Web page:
Two different steering racks are available on the Sport Turbo. The standard ‘Touring’ one, at 3.5 turns lock to lock, was fitted to our test car. There’s another, which whips a turn off that, available as an option. Likewise, the dampers on our test car were set up for a ‘fast road’ demeanour but can be wound tighter for track use. In short, though, what you’re looking at is a car that is meant for road touring and the occasional track day. Westfield offers more hardcore variants meant for more regular track use.
This means that, in general use, the Westfield is relatively compliant. Early Sport Turbos were, too, but they didn’t retain the fine body control that this car does. In a way it feels not unlike a Lotus – and we mean that as a compliment – in that the car remains admirably flat across most surface imperfections while you watch the 15-inch front wheels bob up and down independent of the body. The laws of physics, however, can’t be ignored. This is a light car (albeit heavier than a comparable Caterham), and is easily deflected by larger bumps, which deliver the sort of shock into the cabin you would expect.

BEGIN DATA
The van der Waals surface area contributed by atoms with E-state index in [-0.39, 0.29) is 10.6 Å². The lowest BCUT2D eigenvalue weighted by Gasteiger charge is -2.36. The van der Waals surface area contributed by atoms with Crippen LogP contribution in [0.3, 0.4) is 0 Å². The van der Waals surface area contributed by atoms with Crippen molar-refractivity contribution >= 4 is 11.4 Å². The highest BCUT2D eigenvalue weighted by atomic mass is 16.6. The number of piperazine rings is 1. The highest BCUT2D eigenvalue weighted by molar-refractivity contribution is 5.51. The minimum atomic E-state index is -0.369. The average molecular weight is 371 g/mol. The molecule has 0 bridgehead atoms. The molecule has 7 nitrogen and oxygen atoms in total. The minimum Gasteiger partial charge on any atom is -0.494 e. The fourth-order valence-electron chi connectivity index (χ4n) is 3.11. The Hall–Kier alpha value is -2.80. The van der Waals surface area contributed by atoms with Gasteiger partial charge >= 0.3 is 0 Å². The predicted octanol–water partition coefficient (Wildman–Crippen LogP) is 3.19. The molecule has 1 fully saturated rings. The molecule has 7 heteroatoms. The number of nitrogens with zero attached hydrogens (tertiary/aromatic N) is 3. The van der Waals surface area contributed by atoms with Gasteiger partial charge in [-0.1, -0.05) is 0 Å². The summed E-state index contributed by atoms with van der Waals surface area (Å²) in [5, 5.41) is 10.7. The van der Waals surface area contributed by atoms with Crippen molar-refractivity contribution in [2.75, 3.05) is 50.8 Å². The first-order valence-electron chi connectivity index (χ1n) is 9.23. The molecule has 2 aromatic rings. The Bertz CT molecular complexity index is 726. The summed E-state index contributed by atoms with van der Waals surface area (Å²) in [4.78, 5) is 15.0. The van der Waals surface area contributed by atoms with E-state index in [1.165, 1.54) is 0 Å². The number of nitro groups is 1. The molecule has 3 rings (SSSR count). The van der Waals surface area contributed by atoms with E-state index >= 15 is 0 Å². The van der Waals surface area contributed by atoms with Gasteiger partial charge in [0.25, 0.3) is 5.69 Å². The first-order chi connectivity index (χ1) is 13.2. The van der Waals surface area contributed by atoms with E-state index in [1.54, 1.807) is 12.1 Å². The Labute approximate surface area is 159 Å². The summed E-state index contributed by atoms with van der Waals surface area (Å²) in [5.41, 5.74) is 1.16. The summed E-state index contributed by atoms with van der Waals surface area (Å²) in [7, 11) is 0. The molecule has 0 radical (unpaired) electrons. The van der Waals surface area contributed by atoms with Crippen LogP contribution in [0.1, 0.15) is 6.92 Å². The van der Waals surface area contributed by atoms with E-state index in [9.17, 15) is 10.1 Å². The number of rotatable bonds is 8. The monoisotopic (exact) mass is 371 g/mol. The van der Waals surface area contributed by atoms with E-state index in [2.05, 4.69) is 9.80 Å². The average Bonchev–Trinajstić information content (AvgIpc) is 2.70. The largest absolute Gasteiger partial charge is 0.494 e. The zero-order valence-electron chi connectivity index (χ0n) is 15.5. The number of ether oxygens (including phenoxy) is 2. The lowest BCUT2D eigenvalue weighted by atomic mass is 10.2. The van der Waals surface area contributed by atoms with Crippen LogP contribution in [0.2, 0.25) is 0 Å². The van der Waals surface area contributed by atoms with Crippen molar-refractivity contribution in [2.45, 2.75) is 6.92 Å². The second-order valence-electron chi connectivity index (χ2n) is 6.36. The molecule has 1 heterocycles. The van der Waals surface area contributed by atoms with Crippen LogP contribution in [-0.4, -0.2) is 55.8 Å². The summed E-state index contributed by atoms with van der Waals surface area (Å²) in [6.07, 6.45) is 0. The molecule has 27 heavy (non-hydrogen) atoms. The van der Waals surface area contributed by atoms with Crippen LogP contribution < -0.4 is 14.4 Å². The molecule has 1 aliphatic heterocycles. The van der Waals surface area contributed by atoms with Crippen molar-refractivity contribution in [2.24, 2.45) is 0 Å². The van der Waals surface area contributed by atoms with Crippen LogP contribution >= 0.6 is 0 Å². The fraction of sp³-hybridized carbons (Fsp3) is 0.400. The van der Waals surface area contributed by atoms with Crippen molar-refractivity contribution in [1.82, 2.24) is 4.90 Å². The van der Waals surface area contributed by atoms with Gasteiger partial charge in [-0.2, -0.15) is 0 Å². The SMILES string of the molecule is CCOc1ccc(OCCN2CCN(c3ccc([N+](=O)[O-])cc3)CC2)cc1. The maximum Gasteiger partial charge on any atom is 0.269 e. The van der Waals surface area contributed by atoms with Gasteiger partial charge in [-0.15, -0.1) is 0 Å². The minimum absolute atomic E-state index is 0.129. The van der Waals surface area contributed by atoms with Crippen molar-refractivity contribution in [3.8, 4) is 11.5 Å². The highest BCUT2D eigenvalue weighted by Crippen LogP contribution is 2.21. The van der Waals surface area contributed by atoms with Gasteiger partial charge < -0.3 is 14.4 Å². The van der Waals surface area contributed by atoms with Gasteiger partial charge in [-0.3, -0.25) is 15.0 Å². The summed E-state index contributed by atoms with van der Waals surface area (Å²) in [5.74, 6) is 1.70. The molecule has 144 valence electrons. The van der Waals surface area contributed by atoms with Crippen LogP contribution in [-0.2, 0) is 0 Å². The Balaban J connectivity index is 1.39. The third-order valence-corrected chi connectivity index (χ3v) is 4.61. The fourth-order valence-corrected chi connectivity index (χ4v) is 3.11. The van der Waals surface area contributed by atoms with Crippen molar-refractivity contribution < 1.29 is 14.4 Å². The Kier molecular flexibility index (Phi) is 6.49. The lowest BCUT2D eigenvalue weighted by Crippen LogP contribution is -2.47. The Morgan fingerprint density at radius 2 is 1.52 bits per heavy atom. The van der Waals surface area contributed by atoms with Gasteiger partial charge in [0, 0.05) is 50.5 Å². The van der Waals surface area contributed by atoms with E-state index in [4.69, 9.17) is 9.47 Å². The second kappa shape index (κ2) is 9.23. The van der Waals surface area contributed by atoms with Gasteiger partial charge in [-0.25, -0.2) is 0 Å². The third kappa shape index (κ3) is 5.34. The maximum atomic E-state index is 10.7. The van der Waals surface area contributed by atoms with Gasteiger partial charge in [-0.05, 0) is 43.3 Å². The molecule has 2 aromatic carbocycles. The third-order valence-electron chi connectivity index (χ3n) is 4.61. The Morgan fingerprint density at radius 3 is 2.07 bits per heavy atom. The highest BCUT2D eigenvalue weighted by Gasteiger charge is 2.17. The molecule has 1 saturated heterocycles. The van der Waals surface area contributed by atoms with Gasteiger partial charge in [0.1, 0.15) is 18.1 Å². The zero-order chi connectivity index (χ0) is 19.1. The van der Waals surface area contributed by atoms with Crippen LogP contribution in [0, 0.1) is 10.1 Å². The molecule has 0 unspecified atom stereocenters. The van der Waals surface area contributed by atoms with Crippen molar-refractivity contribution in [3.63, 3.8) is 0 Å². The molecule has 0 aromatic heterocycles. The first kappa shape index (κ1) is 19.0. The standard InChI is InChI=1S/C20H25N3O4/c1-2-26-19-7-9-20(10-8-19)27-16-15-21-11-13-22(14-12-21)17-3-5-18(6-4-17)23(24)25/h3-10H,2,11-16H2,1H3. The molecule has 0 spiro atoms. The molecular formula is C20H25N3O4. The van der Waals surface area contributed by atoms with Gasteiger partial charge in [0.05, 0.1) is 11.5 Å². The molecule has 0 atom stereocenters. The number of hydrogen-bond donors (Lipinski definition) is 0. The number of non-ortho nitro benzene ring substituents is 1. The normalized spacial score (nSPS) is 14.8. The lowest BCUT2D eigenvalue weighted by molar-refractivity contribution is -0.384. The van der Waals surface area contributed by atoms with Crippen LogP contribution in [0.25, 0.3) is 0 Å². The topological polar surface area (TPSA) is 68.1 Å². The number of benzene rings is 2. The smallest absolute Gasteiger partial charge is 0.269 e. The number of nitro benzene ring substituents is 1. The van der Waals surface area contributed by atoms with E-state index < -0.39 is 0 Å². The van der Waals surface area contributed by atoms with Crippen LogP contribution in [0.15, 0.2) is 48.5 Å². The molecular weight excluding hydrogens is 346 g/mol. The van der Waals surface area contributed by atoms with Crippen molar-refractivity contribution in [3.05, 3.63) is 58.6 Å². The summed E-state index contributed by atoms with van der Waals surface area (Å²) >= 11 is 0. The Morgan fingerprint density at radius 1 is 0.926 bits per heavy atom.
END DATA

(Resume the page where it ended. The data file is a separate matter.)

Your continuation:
Nonetheless, that compliance results in a fairly relaxed demeanour that suits its leisurely power delivery. Strange as it seems, it does make quite a good cruiser – not in the grand touring sense, admittedly, but the Westfield would make an amiable companion for a weekend away. Wind noise is (relatively) restrained and it’s a more habitable distance companion, certainly, than a Morgan Plus 8. If it had a stereo, we’ve no doubt you’d be able to hear it acceptably.
It’s rather good fun to drive swiftly, too. The steering – while too slow for our tastes – is at least accurate, and there’s a lot of grip. But it’s a different kind of fun from most cars in this class – less keen, agile and adjustable, more soft, measured and rangy.